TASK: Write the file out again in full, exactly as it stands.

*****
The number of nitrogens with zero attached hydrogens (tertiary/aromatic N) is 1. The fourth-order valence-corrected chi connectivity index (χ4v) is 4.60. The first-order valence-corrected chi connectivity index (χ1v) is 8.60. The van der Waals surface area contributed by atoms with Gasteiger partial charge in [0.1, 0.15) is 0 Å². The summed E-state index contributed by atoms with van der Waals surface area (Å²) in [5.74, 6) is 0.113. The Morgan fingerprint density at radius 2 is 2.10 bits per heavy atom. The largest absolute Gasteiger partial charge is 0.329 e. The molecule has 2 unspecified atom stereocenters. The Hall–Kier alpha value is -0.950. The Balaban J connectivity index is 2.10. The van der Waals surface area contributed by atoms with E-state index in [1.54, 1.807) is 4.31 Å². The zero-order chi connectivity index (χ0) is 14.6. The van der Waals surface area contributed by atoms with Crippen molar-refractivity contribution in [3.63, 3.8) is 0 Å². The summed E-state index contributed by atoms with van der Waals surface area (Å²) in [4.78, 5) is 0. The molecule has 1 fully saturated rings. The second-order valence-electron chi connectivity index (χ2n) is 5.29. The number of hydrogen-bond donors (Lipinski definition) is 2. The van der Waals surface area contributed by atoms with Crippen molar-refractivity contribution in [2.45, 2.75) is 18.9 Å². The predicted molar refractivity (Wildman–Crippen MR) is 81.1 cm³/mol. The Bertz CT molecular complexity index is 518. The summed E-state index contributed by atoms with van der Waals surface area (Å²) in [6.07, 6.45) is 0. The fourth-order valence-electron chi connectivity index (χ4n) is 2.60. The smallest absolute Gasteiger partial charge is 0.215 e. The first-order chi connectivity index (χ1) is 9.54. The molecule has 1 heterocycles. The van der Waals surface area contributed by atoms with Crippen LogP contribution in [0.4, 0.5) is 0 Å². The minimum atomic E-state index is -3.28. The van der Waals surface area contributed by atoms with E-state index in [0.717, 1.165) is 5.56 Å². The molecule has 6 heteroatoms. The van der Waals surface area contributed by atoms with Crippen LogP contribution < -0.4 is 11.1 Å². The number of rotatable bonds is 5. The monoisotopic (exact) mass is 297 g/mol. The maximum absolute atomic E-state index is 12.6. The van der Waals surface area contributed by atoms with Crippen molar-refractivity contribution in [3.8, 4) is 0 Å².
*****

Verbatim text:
The number of nitrogens with zero attached hydrogens (tertiary/aromatic N) is 1. The fourth-order valence-corrected chi connectivity index (χ4v) is 4.60. The first-order valence-corrected chi connectivity index (χ1v) is 8.60. The van der Waals surface area contributed by atoms with Gasteiger partial charge in [0.1, 0.15) is 0 Å². The summed E-state index contributed by atoms with van der Waals surface area (Å²) in [5.74, 6) is 0.113. The Morgan fingerprint density at radius 2 is 2.10 bits per heavy atom. The largest absolute Gasteiger partial charge is 0.329 e. The molecule has 2 unspecified atom stereocenters. The Hall–Kier alpha value is -0.950. The Balaban J connectivity index is 2.10. The van der Waals surface area contributed by atoms with E-state index in [1.54, 1.807) is 4.31 Å². The zero-order chi connectivity index (χ0) is 14.6. The van der Waals surface area contributed by atoms with Crippen molar-refractivity contribution in [3.63, 3.8) is 0 Å². The summed E-state index contributed by atoms with van der Waals surface area (Å²) in [4.78, 5) is 0. The molecule has 1 fully saturated rings. The second-order valence-electron chi connectivity index (χ2n) is 5.29. The number of hydrogen-bond donors (Lipinski definition) is 2. The van der Waals surface area contributed by atoms with Crippen molar-refractivity contribution in [2.45, 2.75) is 18.9 Å². The predicted molar refractivity (Wildman–Crippen MR) is 81.1 cm³/mol. The Bertz CT molecular complexity index is 518. The summed E-state index contributed by atoms with van der Waals surface area (Å²) in [6.07, 6.45) is 0. The fourth-order valence-electron chi connectivity index (χ4n) is 2.60. The smallest absolute Gasteiger partial charge is 0.215 e. The first-order chi connectivity index (χ1) is 9.54. The molecule has 1 heterocycles. The van der Waals surface area contributed by atoms with Crippen LogP contribution in [0.4, 0.5) is 0 Å². The minimum atomic E-state index is -3.28. The van der Waals surface area contributed by atoms with E-state index in [0.717, 1.165) is 5.56 Å². The molecule has 6 heteroatoms. The van der Waals surface area contributed by atoms with Crippen LogP contribution < -0.4 is 11.1 Å². The number of rotatable bonds is 5. The monoisotopic (exact) mass is 297 g/mol. The maximum absolute atomic E-state index is 12.6. The van der Waals surface area contributed by atoms with Crippen molar-refractivity contribution in [3.8, 4) is 0 Å².